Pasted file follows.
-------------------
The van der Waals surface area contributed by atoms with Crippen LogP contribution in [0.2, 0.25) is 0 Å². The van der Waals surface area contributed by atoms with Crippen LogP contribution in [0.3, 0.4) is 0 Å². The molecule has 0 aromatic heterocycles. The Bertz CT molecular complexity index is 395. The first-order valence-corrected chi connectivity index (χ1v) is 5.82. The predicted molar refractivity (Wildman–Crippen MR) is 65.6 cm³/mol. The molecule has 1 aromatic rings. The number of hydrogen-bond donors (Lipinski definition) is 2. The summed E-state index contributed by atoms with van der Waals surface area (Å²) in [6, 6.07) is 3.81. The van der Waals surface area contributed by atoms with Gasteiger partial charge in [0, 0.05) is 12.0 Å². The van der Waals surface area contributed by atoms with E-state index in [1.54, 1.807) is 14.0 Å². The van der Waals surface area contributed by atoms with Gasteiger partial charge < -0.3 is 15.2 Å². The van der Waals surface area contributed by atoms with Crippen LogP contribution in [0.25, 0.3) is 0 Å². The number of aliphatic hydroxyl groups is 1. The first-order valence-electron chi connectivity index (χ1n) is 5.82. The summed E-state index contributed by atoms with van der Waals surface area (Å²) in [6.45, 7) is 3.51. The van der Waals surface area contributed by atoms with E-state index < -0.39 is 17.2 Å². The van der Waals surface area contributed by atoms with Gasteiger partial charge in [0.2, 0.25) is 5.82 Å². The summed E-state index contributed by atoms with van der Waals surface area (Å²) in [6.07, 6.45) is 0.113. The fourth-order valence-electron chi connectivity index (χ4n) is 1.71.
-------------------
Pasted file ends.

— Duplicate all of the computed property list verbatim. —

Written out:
The van der Waals surface area contributed by atoms with Crippen LogP contribution in [0.2, 0.25) is 0 Å². The van der Waals surface area contributed by atoms with Crippen LogP contribution in [0.3, 0.4) is 0 Å². The molecule has 0 aromatic heterocycles. The Bertz CT molecular complexity index is 395. The first-order valence-corrected chi connectivity index (χ1v) is 5.82. The predicted molar refractivity (Wildman–Crippen MR) is 65.6 cm³/mol. The molecule has 1 aromatic rings. The number of hydrogen-bond donors (Lipinski definition) is 2. The summed E-state index contributed by atoms with van der Waals surface area (Å²) in [6, 6.07) is 3.81. The van der Waals surface area contributed by atoms with Gasteiger partial charge in [0, 0.05) is 12.0 Å². The van der Waals surface area contributed by atoms with E-state index in [1.54, 1.807) is 14.0 Å². The van der Waals surface area contributed by atoms with Gasteiger partial charge < -0.3 is 15.2 Å². The van der Waals surface area contributed by atoms with Crippen LogP contribution in [0.25, 0.3) is 0 Å². The number of aliphatic hydroxyl groups is 1. The first-order valence-electron chi connectivity index (χ1n) is 5.82. The summed E-state index contributed by atoms with van der Waals surface area (Å²) in [6.45, 7) is 3.51. The van der Waals surface area contributed by atoms with E-state index < -0.39 is 17.2 Å². The van der Waals surface area contributed by atoms with Gasteiger partial charge in [0.2, 0.25) is 5.82 Å². The summed E-state index contributed by atoms with van der Waals surface area (Å²) in [6.07, 6.45) is 0.113. The fourth-order valence-electron chi connectivity index (χ4n) is 1.71.